E) Introduction of second “have” is distorting the meaning. The construction “X could have Y greater than have Z” is grammatically incorrect and it does not convey the desired comparison. Also, “significance” is non-countable and hence “a significance” in ungrammatical. Incorrect option.

Correct option is D.
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New post 01 Mar 2019, 01:28
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A and B compare ‘the action of the principles’ to ‘the particulars’ so they can be ignored.

E is much too awkward to bother with.



Out of the remaining two, D is the better option, as ‘do’ is the better verb to employ here.
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New post 02 Apr 2019, 00:48
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Hi DmitryFarber!

Just for the clarity of the concept-- would it be alright to say- The guiding principles of the tax plan released by the Treasury Department could have even a greater significance for the economy than could the particulars of the plan.
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New post 24 Aug 2019, 01:21
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""The guiding principles of the tax plan released by the Treasury Department could have even a greater significance for the economy than the particulars of the plan.""
(A) even a greater significance for the economy than
(D) even greater significance for the economy than do

what is the function of "a" article in answer A ? is it correct or incorrect if WE use in this case ?
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New post 29 Aug 2019, 00:20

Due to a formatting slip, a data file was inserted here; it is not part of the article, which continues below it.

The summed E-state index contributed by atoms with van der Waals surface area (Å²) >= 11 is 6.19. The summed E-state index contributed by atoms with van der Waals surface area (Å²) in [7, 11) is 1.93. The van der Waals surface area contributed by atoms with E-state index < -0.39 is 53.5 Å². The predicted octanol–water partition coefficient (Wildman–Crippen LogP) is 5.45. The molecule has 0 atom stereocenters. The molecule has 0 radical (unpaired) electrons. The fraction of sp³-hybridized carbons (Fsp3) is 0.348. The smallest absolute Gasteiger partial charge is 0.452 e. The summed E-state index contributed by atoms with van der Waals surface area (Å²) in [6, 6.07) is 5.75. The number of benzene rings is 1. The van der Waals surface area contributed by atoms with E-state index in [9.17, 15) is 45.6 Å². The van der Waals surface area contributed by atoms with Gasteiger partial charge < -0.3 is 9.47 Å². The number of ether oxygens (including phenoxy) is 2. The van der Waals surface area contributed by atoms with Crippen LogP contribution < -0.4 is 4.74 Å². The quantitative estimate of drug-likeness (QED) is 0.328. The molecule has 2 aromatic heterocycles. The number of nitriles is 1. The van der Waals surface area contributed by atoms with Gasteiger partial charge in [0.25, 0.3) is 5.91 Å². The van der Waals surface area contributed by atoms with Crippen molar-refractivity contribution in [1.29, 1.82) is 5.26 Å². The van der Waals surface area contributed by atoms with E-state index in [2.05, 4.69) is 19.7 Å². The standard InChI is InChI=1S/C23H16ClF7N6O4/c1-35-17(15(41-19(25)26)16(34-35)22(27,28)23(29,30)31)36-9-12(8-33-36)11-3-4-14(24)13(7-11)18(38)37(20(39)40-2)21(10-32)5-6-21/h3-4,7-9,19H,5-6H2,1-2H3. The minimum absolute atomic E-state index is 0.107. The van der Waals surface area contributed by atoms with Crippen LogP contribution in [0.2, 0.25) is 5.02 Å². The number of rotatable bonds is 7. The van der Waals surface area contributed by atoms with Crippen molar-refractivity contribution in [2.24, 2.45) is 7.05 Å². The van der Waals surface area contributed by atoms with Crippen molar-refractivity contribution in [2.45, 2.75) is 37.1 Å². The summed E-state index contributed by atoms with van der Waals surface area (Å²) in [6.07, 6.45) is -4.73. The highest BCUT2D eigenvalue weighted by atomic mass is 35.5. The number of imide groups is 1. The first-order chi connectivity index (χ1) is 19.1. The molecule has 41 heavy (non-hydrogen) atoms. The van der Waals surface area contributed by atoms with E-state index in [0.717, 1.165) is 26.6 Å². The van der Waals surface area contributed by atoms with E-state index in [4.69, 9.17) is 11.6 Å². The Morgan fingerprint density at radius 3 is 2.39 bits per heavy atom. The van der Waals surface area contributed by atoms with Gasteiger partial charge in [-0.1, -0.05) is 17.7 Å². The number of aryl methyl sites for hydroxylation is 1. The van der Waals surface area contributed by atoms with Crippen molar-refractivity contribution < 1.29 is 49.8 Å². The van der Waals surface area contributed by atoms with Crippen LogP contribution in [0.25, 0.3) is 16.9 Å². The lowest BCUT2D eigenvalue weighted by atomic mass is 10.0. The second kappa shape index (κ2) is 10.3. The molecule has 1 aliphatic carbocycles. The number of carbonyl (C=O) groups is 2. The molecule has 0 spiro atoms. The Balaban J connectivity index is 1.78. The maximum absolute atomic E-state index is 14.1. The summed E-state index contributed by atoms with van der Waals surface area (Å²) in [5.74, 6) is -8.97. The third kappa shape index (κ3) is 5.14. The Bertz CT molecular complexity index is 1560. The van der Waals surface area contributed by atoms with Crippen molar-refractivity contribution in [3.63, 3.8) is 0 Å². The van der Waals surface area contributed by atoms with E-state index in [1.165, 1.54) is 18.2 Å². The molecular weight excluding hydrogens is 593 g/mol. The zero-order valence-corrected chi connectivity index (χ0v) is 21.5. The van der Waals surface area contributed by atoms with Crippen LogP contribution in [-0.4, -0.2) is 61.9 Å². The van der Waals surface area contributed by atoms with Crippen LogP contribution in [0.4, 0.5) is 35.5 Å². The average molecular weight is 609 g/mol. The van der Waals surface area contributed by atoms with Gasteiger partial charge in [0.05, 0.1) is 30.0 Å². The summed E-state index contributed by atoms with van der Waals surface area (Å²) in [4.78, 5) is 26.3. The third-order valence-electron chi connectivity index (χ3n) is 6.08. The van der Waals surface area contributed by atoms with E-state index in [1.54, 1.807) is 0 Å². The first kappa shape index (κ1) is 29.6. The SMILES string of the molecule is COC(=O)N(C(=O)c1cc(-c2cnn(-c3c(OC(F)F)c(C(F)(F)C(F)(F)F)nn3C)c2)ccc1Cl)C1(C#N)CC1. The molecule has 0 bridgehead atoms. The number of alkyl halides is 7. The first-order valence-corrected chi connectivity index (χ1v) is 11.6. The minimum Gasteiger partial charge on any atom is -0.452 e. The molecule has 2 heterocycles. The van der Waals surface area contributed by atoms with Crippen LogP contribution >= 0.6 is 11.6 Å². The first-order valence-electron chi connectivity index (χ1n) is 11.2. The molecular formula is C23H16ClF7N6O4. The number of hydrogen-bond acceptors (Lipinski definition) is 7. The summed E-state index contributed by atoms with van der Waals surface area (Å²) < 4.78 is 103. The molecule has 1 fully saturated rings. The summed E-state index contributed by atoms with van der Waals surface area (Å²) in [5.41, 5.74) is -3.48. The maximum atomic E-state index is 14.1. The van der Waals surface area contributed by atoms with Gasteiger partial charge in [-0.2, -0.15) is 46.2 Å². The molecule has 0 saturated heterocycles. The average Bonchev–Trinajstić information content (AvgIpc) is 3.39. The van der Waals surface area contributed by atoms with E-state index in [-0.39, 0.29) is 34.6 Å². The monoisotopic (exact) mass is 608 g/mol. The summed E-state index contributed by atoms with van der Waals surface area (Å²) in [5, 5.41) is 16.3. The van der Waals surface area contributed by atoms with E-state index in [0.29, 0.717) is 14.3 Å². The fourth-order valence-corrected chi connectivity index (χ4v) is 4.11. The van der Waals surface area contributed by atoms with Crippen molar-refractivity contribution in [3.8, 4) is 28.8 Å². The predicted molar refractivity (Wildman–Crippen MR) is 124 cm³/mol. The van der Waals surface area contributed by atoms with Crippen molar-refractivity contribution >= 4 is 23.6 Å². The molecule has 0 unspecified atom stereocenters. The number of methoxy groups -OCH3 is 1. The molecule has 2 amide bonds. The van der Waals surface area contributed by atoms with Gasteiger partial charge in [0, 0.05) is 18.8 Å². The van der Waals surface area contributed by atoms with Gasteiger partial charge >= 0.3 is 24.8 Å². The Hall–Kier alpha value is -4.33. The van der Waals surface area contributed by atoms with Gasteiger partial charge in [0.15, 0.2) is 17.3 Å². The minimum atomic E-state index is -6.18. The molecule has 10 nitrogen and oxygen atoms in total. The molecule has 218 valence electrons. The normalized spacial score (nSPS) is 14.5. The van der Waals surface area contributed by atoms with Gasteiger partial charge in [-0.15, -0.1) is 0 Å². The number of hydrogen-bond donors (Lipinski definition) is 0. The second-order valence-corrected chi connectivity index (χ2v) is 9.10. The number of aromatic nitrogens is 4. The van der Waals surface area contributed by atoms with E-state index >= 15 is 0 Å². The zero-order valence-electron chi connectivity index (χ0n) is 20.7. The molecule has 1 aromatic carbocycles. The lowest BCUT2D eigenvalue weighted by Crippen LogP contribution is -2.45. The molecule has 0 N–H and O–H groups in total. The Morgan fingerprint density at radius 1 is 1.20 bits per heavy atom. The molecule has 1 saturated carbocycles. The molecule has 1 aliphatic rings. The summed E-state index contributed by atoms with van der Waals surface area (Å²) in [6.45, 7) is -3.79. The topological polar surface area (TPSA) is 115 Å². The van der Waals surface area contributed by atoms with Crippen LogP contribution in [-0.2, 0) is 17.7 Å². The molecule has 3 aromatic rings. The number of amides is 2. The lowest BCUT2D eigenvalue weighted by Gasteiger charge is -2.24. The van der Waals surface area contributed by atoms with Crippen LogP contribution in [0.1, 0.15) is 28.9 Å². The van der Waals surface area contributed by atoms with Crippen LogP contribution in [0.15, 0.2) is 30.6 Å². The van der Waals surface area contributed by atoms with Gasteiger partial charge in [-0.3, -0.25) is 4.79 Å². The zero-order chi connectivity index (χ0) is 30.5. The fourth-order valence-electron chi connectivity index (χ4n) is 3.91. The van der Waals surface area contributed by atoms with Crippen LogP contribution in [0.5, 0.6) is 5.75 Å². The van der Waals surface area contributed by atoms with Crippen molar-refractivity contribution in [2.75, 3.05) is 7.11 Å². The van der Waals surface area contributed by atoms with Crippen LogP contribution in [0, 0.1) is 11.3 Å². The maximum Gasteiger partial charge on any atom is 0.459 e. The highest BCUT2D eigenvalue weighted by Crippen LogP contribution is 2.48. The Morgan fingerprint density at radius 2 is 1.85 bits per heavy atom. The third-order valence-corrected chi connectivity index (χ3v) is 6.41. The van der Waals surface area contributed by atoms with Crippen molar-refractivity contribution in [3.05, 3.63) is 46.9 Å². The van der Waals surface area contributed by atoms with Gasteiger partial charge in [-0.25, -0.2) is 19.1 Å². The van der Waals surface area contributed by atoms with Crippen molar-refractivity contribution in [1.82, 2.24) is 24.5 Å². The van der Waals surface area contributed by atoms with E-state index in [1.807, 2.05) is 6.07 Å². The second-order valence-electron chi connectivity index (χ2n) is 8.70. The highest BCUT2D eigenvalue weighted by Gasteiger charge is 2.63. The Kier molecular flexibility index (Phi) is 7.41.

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09173140521 We don't want to say "have even a greater," because the intervening article prevents "even" from modifying "greater." We just don't do word order that way. We could say "an even greater significance."

mdmurad We don't want to use parallel instances of "could," because this implies we are comparing ability or potential: X is able to do more than Y. What the sentence is trying to say is that it is possible that X will be more significant than Y. "Could" is used to indicate a possibility. It could be that this will happen. But we're not saying that the former definitely has more room to be significant than the latter does.
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New post 06 Sep 2019, 07:48
batliwala wrote:
The guiding principles of the tax plan released by the Treasury Department could have even a greater significance for the economy than the particulars of the plan.

(A) even a greater significance for the economy than
(B) a significance that is even greater for the economy than
(C) even greater significance for the economy than have
(D) even greater significance for the economy than do
(E) a significance even greater for the economy than have


at present, could+do can show a possibility and request with more hesitance . could is part form of can can show possibility, ability and request

here, could have show a possibility at present .

why "have" in C and E is wrong?

if you use "have", "have" must be helping verb. if "have" is helping verb, there must be a verb after "have".
I had learned gmat as you have now= I had learned gmat as you have learned now
in our problem, there is no verb after "could have", so, we can not use "have" as helping verb

we can not use "have" as a verb of ellipsis. verb of ellipsis is 'do,dose".

so, "do" is correct, "have" is incorrect.

I could have learned gmat as you have
this is correct because after "have" in the first clause, verb "learned" exist, so, "learned " is implied after "have' in the second clause.
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Re: The guiding principles of the tax plan released by the Treas   [#permalink] 06 Sep 2019, 07:48